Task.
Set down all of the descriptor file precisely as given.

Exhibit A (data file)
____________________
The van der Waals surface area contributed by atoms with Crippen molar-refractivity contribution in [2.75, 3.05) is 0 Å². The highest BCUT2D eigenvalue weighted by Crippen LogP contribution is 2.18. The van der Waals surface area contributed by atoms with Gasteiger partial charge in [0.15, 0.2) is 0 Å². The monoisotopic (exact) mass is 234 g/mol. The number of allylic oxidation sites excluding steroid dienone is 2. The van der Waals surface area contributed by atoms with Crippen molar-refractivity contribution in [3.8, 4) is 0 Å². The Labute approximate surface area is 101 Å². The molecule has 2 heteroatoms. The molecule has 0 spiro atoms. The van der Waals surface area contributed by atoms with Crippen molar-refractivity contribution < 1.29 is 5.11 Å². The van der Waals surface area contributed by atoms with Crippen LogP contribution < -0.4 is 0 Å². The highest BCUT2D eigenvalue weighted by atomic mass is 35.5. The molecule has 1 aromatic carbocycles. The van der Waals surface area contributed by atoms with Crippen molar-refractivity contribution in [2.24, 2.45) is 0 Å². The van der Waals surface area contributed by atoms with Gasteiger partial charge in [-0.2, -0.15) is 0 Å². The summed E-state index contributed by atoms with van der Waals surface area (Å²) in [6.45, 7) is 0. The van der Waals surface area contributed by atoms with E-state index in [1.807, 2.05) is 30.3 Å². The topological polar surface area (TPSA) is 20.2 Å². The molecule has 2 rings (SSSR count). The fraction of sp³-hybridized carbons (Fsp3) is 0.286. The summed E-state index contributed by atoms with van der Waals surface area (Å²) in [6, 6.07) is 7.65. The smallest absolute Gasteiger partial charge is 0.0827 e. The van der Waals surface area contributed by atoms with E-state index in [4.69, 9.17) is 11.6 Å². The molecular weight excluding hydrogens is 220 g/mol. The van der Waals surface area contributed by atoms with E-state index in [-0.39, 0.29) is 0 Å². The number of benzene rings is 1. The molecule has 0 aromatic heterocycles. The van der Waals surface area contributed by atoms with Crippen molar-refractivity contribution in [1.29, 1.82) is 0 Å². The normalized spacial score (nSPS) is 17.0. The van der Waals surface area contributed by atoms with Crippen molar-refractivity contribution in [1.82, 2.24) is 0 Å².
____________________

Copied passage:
The van der Waals surface area contributed by atoms with Crippen molar-refractivity contribution in [2.75, 3.05) is 0 Å². The highest BCUT2D eigenvalue weighted by Crippen LogP contribution is 2.18. The van der Waals surface area contributed by atoms with Gasteiger partial charge in [0.15, 0.2) is 0 Å². The monoisotopic (exact) mass is 234 g/mol. The number of allylic oxidation sites excluding steroid dienone is 2. The van der Waals surface area contributed by atoms with Crippen molar-refractivity contribution in [3.8, 4) is 0 Å². The Labute approximate surface area is 101 Å². The molecule has 2 heteroatoms. The molecule has 0 spiro atoms. The van der Waals surface area contributed by atoms with Crippen molar-refractivity contribution < 1.29 is 5.11 Å². The van der Waals surface area contributed by atoms with Crippen LogP contribution < -0.4 is 0 Å². The highest BCUT2D eigenvalue weighted by atomic mass is 35.5. The molecule has 1 aromatic carbocycles. The van der Waals surface area contributed by atoms with Crippen molar-refractivity contribution in [2.24, 2.45) is 0 Å². The van der Waals surface area contributed by atoms with Gasteiger partial charge in [-0.2, -0.15) is 0 Å². The summed E-state index contributed by atoms with van der Waals surface area (Å²) in [6.45, 7) is 0. The van der Waals surface area contributed by atoms with E-state index in [1.807, 2.05) is 30.3 Å². The topological polar surface area (TPSA) is 20.2 Å². The molecule has 2 rings (SSSR count). The fraction of sp³-hybridized carbons (Fsp3) is 0.286. The summed E-state index contributed by atoms with van der Waals surface area (Å²) in [6, 6.07) is 7.65. The smallest absolute Gasteiger partial charge is 0.0827 e. The van der Waals surface area contributed by atoms with E-state index in [4.69, 9.17) is 11.6 Å². The molecular weight excluding hydrogens is 220 g/mol. The van der Waals surface area contributed by atoms with E-state index in [-0.39, 0.29) is 0 Å². The number of benzene rings is 1. The molecule has 0 aromatic heterocycles. The van der Waals surface area contributed by atoms with Crippen molar-refractivity contribution in [1.29, 1.82) is 0 Å². The normalized spacial score (nSPS) is 17.0. The van der Waals surface area contributed by atoms with Crippen molar-refractivity contribution in [1.82, 2.24) is 0 Å².